Flat Earth Movement Claims NASA Is Lying About World Being Round

A group known as the Flat Earth movement has accused NASA, the US government agency responsible for the country's space program, of lying to the globe (sorry, the world). Its sinister deception? The agency has propped up the falsehood that the Earth is round, when it is in fact flat. Hey, don't shoot the messenger.

Flat Earthers are primarily motivated by a belief that NASA and other government agencies are trying to deny the existence of God.

Most Flat Earth maps view the North Pole (where Santa is from) as the centre of the world and the ice of Antarctica as an outer circumference holding everything in.

The above video shows an ABC reporter speaking to a number of Flat Earthers including Rob Skiba, a noted Flat Earther and globe sceptic, but also includes an interview with Mike Massimino, a former astronaut who spent over twenty days in space.

However, as with most conspiracy theories, his detractors would claim he would be lying, and believe that astronauts are actors.

A round planet? Nonsense, apparently. Credit: PA
A round planet? Nonsense, apparently. Credit: PA

Reacting to the accusation that attendees of the Flat Earth International Conference were conspiracy theorists, organiser Robbie Davidson said: "I think there's a little bit of conspiracy theorist in all of us."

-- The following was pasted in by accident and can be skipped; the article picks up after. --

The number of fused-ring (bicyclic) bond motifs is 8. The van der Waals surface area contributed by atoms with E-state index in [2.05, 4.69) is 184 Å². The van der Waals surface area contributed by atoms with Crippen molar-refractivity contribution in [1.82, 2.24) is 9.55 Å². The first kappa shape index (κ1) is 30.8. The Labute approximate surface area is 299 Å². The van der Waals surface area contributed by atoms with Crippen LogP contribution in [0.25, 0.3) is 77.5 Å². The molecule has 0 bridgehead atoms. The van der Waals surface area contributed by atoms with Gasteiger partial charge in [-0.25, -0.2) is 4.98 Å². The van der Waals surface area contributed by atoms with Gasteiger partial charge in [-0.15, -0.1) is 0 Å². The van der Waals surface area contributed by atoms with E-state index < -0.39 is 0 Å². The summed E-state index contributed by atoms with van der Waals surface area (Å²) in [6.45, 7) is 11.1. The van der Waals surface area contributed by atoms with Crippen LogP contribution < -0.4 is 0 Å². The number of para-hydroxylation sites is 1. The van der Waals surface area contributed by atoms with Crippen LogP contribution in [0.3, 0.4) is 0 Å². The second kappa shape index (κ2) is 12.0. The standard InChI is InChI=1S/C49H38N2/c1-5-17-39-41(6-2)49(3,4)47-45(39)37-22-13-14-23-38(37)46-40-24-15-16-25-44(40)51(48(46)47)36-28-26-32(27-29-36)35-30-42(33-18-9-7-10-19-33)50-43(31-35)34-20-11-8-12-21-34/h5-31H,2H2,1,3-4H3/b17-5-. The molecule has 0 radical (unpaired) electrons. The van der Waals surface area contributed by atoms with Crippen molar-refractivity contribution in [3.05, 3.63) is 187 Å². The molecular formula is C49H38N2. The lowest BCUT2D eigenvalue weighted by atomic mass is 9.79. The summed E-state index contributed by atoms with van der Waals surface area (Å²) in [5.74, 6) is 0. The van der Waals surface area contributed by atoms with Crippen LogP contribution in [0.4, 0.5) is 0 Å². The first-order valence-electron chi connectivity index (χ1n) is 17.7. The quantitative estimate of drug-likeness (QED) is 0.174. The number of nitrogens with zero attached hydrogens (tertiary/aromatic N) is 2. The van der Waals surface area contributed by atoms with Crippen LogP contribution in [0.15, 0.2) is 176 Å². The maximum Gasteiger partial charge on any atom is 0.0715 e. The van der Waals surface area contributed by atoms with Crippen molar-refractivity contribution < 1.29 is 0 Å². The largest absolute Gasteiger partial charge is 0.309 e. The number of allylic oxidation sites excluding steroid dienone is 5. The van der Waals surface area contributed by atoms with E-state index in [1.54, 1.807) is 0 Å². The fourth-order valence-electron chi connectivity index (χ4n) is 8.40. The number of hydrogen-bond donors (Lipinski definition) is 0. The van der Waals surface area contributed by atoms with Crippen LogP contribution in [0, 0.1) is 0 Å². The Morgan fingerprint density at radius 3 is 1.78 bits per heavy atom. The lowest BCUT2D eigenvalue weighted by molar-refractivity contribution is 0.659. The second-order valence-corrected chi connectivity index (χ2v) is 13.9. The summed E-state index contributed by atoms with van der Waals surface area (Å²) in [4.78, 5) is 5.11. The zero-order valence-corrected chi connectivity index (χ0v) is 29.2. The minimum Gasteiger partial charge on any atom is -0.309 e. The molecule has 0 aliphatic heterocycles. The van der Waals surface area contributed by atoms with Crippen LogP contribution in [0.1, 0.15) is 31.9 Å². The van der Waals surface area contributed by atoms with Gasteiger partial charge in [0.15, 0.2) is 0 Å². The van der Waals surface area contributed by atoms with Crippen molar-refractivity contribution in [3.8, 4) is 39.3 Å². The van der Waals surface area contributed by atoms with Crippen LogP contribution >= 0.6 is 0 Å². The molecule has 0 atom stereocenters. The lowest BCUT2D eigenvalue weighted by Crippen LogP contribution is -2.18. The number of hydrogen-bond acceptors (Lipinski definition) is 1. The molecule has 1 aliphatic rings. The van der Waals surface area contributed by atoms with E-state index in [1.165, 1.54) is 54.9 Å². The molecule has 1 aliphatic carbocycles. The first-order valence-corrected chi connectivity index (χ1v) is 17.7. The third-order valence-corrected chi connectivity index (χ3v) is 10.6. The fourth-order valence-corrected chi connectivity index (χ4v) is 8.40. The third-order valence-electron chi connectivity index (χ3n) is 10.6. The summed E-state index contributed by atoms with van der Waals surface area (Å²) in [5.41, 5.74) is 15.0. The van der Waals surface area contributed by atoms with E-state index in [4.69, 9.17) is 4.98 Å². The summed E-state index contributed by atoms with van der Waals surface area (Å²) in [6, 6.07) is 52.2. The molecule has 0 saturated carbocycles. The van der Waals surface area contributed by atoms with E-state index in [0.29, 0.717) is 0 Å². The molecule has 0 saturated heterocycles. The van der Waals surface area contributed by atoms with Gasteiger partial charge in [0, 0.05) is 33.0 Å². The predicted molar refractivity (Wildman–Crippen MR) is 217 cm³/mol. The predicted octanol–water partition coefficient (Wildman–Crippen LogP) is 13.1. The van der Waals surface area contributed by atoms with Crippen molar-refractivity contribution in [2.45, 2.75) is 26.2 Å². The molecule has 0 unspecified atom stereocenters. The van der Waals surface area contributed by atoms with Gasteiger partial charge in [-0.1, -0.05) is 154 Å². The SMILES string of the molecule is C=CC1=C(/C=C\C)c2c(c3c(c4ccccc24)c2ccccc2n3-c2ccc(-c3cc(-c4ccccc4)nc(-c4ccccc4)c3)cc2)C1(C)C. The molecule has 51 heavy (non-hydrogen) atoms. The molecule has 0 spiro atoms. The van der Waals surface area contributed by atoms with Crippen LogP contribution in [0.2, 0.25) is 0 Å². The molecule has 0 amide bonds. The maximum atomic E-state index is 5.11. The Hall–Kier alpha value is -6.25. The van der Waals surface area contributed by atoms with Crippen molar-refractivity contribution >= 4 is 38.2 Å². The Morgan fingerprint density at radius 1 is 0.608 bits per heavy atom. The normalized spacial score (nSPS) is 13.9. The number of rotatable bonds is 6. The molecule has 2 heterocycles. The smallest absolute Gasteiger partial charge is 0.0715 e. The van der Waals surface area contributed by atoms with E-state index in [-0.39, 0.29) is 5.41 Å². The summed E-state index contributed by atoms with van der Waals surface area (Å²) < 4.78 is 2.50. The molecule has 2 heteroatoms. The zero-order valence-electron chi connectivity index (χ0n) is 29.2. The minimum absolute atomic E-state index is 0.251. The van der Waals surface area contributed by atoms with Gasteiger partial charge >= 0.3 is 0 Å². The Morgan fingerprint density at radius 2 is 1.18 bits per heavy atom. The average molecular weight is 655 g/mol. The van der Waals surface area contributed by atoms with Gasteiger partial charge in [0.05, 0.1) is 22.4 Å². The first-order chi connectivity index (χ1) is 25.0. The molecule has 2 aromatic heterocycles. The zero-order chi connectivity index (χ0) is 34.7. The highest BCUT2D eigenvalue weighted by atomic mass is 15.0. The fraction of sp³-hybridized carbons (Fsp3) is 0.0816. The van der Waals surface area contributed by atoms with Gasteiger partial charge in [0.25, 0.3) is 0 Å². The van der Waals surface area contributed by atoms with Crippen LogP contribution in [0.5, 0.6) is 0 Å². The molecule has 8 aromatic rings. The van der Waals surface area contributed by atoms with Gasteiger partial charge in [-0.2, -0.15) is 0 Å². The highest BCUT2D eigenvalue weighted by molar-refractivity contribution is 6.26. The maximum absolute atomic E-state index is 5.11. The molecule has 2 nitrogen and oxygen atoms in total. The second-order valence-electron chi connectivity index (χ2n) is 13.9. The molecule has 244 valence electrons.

Although Skiba and his band of merry men and women believe that the theory that the world is round stems from government attempts to hide the existence of God, it actually dates back to ancient Greek philosophy and was formally accepted as fact in the 3rd century when the mathematician Pythagoras claimed the perfect shape was a sphere.

As he believed the gods had created the world, he reasoned the world was therefore round to reflect the perfect shape.

His theory has since been reinforced by numerous scientists, philosophers, experts who have devoted their lives to geodesy (the study of the world's shape) and - of course - NASA.

The world is round. The sky isn't blue though. That's a lie told to you by the makers of WKD to make you buy more of their azure alocopop. FACT.

Featured Image Credit: Pixabay

Ronan O'Shea

Ronan J O'Shea is a freelance journalist from London who has written for titles including LADbible, Headspace, The Independent, National Geographic Traveller and New York Post. Contact him at [email protected]

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